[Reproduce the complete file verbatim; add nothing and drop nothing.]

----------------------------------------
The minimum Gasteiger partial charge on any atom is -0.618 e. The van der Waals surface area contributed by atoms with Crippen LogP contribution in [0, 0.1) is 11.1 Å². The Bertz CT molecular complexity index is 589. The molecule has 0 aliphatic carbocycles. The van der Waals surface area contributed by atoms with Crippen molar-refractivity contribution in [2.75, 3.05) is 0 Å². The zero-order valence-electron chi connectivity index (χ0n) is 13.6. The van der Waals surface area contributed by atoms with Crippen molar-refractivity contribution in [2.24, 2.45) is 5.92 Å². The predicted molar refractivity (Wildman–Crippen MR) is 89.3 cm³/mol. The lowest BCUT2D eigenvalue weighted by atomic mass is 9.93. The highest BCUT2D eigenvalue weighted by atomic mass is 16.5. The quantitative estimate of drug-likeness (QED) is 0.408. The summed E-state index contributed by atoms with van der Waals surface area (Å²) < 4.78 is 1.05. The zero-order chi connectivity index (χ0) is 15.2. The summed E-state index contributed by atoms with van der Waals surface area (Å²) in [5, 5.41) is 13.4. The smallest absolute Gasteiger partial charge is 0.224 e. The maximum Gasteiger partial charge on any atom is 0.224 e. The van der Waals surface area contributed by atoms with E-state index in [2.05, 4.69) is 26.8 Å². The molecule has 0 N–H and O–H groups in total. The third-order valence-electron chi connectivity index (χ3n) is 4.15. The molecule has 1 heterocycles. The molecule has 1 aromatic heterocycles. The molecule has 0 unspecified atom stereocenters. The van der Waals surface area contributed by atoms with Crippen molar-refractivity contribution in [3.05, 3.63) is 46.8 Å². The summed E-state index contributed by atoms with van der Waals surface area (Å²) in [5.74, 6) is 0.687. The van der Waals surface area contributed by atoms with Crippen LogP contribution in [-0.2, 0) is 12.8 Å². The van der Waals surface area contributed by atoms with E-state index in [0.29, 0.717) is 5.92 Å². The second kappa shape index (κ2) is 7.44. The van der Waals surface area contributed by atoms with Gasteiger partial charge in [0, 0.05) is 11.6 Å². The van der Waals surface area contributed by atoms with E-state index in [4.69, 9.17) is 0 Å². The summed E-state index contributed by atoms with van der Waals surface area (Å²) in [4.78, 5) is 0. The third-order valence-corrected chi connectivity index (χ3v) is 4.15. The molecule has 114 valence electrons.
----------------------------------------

The minimum Gasteiger partial charge on any atom is -0.618 e. The van der Waals surface area contributed by atoms with Crippen LogP contribution in [0, 0.1) is 11.1 Å². The Bertz CT molecular complexity index is 589. The molecule has 0 aliphatic carbocycles. The van der Waals surface area contributed by atoms with Crippen molar-refractivity contribution in [2.75, 3.05) is 0 Å². The zero-order valence-electron chi connectivity index (χ0n) is 13.6. The van der Waals surface area contributed by atoms with Crippen molar-refractivity contribution in [2.24, 2.45) is 5.92 Å². The predicted molar refractivity (Wildman–Crippen MR) is 89.3 cm³/mol. The lowest BCUT2D eigenvalue weighted by atomic mass is 9.93. The highest BCUT2D eigenvalue weighted by atomic mass is 16.5. The quantitative estimate of drug-likeness (QED) is 0.408. The summed E-state index contributed by atoms with van der Waals surface area (Å²) < 4.78 is 1.05. The zero-order chi connectivity index (χ0) is 15.2. The summed E-state index contributed by atoms with van der Waals surface area (Å²) in [5, 5.41) is 13.4. The smallest absolute Gasteiger partial charge is 0.224 e. The maximum Gasteiger partial charge on any atom is 0.224 e. The van der Waals surface area contributed by atoms with E-state index in [2.05, 4.69) is 26.8 Å². The molecule has 0 N–H and O–H groups in total. The third-order valence-electron chi connectivity index (χ3n) is 4.15. The molecule has 1 heterocycles. The molecule has 1 aromatic heterocycles. The molecule has 0 unspecified atom stereocenters. The van der Waals surface area contributed by atoms with Crippen molar-refractivity contribution in [3.05, 3.63) is 46.8 Å². The summed E-state index contributed by atoms with van der Waals surface area (Å²) in [5.74, 6) is 0.687. The van der Waals surface area contributed by atoms with Crippen LogP contribution in [-0.2, 0) is 12.8 Å². The van der Waals surface area contributed by atoms with E-state index in [0.29, 0.717) is 5.92 Å². The second kappa shape index (κ2) is 7.44. The van der Waals surface area contributed by atoms with Gasteiger partial charge in [0, 0.05) is 11.6 Å². The van der Waals surface area contributed by atoms with E-state index in [4.69, 9.17) is 0 Å². The summed E-state index contributed by atoms with van der Waals surface area (Å²) in [4.78, 5) is 0. The third-order valence-corrected chi connectivity index (χ3v) is 4.15. The molecule has 114 valence electrons.